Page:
Q: Who do you admire in the French vector art community? Which artists do you recommend others to check out who are from France?

If you have some time, you may visit some French vector artists of whom I admire the style: Thegu75 and Morlock22.


Connect with Dhello Rouat via:

Nastasia Peters aka Ssst

I’ve always been amazed at the concepts and illustrations of Nastasia Peters. As a close friend of hers, I’ve been given great insight into the reasons behind her work and her processes. Her work varies from personal projects (Vectoria – a Vector domain filled with characters who are fighting the Raster) to computer fan art, to elaborate fantasy illustrations. Today she shares with us how she creates her unique line art, created solely with the Pencil tool in Illustrator and how she goes on to color her art.


Q: Please introduce yourselves to the readers of Inside Adobe Illustrator.

Hi! My name is Nastasia Peters, I’m 22 years old, half Dutch, half French. I currently reside in Bretagne, France and work as a silver server in a traditional restaurant. For fun, I draw a lot, write even more, and when I don’t want to do either of those things, I’ll be reading.


Q: How did you first get into vector art? How did you learn about Adobe Illustrator?

My introduction to vector art was nearly eight years ago. I was drawing traditionally at the time, all the while wanting to start coloring digitally, so my mother showed me Illustrator, hoping I’d have fun with it.

I didn’t use tutorials, but my parents and friends have taught me a trick or two in the program! Experimenting blindly is one of my favorite learning processes. I like to open up a blank canvas and then click on random buttons to see what they do. While I definitely don’t use all that Illutrator has to offer, I’m pretty sure I’ve tested most of it.


Q: What is your process in creating a piece of vector art?

I use stock imagery for reference, and tend to manipulate the hell out of them in Photoshop until I’m satisfied with the rather sloppy result. From there on I make a sketch, still in Photoshop, and then import it into Illustrator where I can then start the line art, followed up with colors. My main tool in Illustrator is the Pencil tool, other favorites are the Blend, Paintbrush and Scissors tools.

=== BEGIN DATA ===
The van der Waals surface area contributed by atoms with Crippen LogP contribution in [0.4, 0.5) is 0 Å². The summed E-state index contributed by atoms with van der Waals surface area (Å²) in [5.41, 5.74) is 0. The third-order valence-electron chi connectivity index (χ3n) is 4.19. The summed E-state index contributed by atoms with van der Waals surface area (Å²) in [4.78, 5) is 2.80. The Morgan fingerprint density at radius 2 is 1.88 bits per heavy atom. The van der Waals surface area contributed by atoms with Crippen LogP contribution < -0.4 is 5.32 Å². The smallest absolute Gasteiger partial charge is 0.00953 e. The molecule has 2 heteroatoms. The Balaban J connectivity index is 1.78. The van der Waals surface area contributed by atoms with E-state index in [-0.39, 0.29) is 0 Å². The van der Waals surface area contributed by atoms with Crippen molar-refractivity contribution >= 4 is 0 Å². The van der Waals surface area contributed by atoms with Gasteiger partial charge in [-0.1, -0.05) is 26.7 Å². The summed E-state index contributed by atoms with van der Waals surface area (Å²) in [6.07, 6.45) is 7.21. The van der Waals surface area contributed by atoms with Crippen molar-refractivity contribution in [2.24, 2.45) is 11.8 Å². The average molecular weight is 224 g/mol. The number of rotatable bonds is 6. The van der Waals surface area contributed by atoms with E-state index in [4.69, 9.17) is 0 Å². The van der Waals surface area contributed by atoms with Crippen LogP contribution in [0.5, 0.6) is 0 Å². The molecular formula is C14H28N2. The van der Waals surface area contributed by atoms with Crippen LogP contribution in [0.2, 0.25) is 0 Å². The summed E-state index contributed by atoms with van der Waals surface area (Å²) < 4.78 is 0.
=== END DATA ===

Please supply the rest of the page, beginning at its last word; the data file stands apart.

Q: How do you keep up to date with the latest trends and styles in vector art?

I’ve never managed to keep up with clothes and hair fashions, and the same applies to vector art. I’m very much living in my own little bubble.

But I do have some wonderful friends I met through the vector community. I’ll link to their deviantART pages; Brgtt, Pica-ae, ChewedKandi, Lilvdzwan, DanHeffer Stock, Pixelledanddead, DomiSM and there are so many other great vector artists out there!


Q: Who do you admire in the French vector art community? Which artists do you recommend others to check out who are from France?

I don’t know that many from France, actually. But if there’s one I do know is from this country and whom I admire greatly, it’s Dismecha. His art is incredible.

The Making of Rapunzel

After having found the stock images, I manipulate them into the position I want them to be in Photoshop. I also sketch my reference there, and once done, I load it into illustrator to begin the line art. The Pencil tool is my absolute favorite tool in all of Illustrator, and that is what I use to create my line art. I use the line option rather than the fill, naturally, but when it comes to facial features I switch to fill and draw them out with shapes rather than lines. It allows for more detail.